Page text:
Hi Tyler, I’m a longtime reader of MR and your more recent books. I enjoyed Stubborn Attachments and was particularly interested in your discussion of the social discount rate. Like you, I’m inclined to think that this rate should be very low, if not zero. But more importantly, I think discounting is the wrong financial metaphor to use when discussing the moral worth of the present vs. the future. Instead, we should look to option pricing theory. As strange as it seems, option theory provides a neat way to unify many of the claims in Stubborn Attachments, and it gives us arguments for other important claims. I’m a mortgage-backed securities trader, so embedded mispriced (or unpriced) optionality is always on my mind.
The key idea is that the total moral worth of the universe has some positively skewed distribution: there are more ways for things to be good than there are for it to be bad. Let’s take this as a given for now; towards the end of this message I explore the consequences of relaxing this assumption. If the moral worth of the universe has a distribution like this, we can draw an analogy to the payout profile of a call option. We can imagine that we own an option on the underlying process that generates historical outcomes.
The first thing to recognize is that there’s a fundamental difference between the value of the option, and the value of the underlying. Translated to moral terms, we should distinguish between the value of present, and the ultimate moral worth of the universe. The former is just one input in calculating the latter, and the latter should be our primary concern. We are only indirectly exposed to the value of the present. We are also exposed to other factors, including the volatility of the historical process, and the social discount rate.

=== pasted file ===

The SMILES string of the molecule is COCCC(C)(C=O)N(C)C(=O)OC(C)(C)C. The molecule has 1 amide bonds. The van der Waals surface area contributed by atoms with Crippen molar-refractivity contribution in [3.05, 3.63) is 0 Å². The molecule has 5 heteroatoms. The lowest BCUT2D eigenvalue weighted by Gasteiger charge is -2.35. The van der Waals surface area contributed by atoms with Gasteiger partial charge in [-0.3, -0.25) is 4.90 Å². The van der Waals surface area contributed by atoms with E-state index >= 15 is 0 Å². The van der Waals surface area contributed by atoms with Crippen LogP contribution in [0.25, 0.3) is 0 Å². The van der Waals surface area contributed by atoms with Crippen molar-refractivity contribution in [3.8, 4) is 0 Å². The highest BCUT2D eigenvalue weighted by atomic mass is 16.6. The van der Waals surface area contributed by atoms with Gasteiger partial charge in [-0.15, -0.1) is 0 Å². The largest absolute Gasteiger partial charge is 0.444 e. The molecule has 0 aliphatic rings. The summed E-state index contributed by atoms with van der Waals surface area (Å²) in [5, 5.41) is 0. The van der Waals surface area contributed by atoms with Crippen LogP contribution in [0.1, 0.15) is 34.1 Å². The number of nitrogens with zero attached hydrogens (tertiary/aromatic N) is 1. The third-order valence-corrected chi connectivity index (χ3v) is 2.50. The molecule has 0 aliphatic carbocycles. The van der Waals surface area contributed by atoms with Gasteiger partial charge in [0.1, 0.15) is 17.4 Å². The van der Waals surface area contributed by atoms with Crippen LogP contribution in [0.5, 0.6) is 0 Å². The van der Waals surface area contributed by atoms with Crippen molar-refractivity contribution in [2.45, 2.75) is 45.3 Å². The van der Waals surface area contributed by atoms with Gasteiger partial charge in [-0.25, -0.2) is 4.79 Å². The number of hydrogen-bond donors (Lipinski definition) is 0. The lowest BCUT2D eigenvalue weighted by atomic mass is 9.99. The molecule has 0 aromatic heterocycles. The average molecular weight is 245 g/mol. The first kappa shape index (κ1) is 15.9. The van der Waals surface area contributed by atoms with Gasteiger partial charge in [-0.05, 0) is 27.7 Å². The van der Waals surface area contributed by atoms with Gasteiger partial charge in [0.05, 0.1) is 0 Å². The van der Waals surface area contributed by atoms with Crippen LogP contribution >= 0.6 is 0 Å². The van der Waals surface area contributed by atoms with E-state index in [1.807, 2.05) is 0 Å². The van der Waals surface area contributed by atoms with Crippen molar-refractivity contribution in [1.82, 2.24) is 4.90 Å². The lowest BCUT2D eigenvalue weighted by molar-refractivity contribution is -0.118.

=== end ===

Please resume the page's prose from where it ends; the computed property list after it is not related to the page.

Let’s consider these in turn. Options theory tells us that the value of an option increases in volatility — a trader would say that an option has positive “vega.” Thus it makes perfect sense to see you arguing in Stubborn Attachments (and TGS and TCC) for increased social dynamism, risk taking, and openness to innovation. If we can increase upside volatility, or reduce downside volatility, that’s even better than a symmetric increase in volatility. My sense is that you view human rights as a way to mitigate downside risk. This framework implies that some degree of downside mitigation can be traded for upside, a view which seems to be consistent with your view of human rights.
In the option-theoretical framework, the value of an option is decreasing in the discount rate. But while the specific choice of discount rate changes the overall value of the option, it doesn’t change the sign of any of the sensitivities. One advantage of this framework is that it can incorporate any particular social discount rate, without affecting the broader conclusions.
We can restate other common questions in this jargon. Let’s start with the question of the value of the present vs. the value of the future. In my view, that language is confused. The value of the future is unknowable and can’t be affected directly. We should stop talking as if we can. We can only affect things like the value of the present and the volatility and overall trajectory of the historical process. Rather than asking about the value of the present vs. the future, we should simply ask “how much should we care about the present, relative to the other things we can affect directly?” In options jargon, the “delta” of an option is the derivative of the option’s value with respect to the value of the underlying process. In moral terms, delta is interpreted as the derivative of the moral worth of the universe with respect to the value of the present. “How much should we care about the present?” can be restated as “What is the delta the option?”